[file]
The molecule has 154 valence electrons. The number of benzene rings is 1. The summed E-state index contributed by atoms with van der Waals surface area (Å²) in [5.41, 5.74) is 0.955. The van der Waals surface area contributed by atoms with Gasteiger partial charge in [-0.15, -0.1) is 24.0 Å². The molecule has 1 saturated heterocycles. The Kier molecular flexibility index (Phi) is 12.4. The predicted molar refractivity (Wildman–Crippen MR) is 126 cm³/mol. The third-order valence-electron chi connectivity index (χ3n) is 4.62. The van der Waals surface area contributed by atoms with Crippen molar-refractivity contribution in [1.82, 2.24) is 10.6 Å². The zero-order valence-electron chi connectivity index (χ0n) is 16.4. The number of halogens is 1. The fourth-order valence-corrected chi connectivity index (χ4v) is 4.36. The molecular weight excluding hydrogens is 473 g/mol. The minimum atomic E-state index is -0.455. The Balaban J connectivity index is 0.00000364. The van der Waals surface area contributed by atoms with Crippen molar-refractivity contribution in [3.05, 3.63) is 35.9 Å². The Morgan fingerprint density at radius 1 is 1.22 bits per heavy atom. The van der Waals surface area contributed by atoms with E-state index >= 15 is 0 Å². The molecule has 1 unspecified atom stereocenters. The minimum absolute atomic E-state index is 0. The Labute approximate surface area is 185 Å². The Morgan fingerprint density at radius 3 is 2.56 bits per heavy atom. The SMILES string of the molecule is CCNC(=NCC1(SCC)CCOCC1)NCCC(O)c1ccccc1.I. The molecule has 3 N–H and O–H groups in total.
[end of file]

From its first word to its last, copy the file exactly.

The molecule has 154 valence electrons. The number of benzene rings is 1. The summed E-state index contributed by atoms with van der Waals surface area (Å²) in [5.41, 5.74) is 0.955. The van der Waals surface area contributed by atoms with Gasteiger partial charge in [-0.15, -0.1) is 24.0 Å². The molecule has 1 saturated heterocycles. The Kier molecular flexibility index (Phi) is 12.4. The predicted molar refractivity (Wildman–Crippen MR) is 126 cm³/mol. The third-order valence-electron chi connectivity index (χ3n) is 4.62. The van der Waals surface area contributed by atoms with Crippen molar-refractivity contribution in [1.82, 2.24) is 10.6 Å². The zero-order valence-electron chi connectivity index (χ0n) is 16.4. The number of halogens is 1. The fourth-order valence-corrected chi connectivity index (χ4v) is 4.36. The molecular weight excluding hydrogens is 473 g/mol. The minimum atomic E-state index is -0.455. The Balaban J connectivity index is 0.00000364. The van der Waals surface area contributed by atoms with Crippen molar-refractivity contribution in [3.05, 3.63) is 35.9 Å². The Morgan fingerprint density at radius 1 is 1.22 bits per heavy atom. The van der Waals surface area contributed by atoms with E-state index >= 15 is 0 Å². The molecule has 1 unspecified atom stereocenters. The minimum absolute atomic E-state index is 0. The Labute approximate surface area is 185 Å². The Morgan fingerprint density at radius 3 is 2.56 bits per heavy atom. The SMILES string of the molecule is CCNC(=NCC1(SCC)CCOCC1)NCCC(O)c1ccccc1.I. The molecule has 3 N–H and O–H groups in total.